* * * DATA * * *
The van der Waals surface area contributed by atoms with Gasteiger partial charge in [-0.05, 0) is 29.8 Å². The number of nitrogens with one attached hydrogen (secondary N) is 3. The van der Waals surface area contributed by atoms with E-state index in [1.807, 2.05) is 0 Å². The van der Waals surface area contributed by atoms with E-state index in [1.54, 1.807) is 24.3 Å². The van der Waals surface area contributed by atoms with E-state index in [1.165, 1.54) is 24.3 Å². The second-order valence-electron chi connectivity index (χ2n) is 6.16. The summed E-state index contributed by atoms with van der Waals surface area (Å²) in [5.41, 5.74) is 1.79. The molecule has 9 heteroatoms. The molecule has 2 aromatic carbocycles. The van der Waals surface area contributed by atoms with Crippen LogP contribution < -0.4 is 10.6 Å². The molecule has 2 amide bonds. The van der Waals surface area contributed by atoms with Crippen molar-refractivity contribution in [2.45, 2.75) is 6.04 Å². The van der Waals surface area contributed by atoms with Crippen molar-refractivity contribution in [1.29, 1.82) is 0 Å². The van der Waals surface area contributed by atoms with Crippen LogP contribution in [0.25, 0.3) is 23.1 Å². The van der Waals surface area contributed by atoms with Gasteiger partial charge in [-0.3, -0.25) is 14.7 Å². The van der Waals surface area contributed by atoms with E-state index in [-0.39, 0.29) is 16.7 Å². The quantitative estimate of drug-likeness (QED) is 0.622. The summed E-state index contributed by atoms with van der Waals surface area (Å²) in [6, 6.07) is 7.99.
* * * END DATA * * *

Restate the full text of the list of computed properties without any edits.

The van der Waals surface area contributed by atoms with Gasteiger partial charge in [-0.05, 0) is 29.8 Å². The number of nitrogens with one attached hydrogen (secondary N) is 3. The van der Waals surface area contributed by atoms with E-state index in [1.807, 2.05) is 0 Å². The van der Waals surface area contributed by atoms with E-state index in [1.54, 1.807) is 24.3 Å². The van der Waals surface area contributed by atoms with E-state index in [1.165, 1.54) is 24.3 Å². The second-order valence-electron chi connectivity index (χ2n) is 6.16. The summed E-state index contributed by atoms with van der Waals surface area (Å²) in [5.41, 5.74) is 1.79. The molecule has 9 heteroatoms. The molecule has 2 aromatic carbocycles. The van der Waals surface area contributed by atoms with Crippen LogP contribution < -0.4 is 10.6 Å². The molecule has 2 amide bonds. The van der Waals surface area contributed by atoms with Crippen molar-refractivity contribution in [2.45, 2.75) is 6.04 Å². The van der Waals surface area contributed by atoms with Crippen molar-refractivity contribution in [1.29, 1.82) is 0 Å². The van der Waals surface area contributed by atoms with Crippen LogP contribution in [0.25, 0.3) is 23.1 Å². The van der Waals surface area contributed by atoms with Gasteiger partial charge in [-0.3, -0.25) is 14.7 Å². The van der Waals surface area contributed by atoms with E-state index in [-0.39, 0.29) is 16.7 Å². The quantitative estimate of drug-likeness (QED) is 0.622. The summed E-state index contributed by atoms with van der Waals surface area (Å²) in [6, 6.07) is 7.99.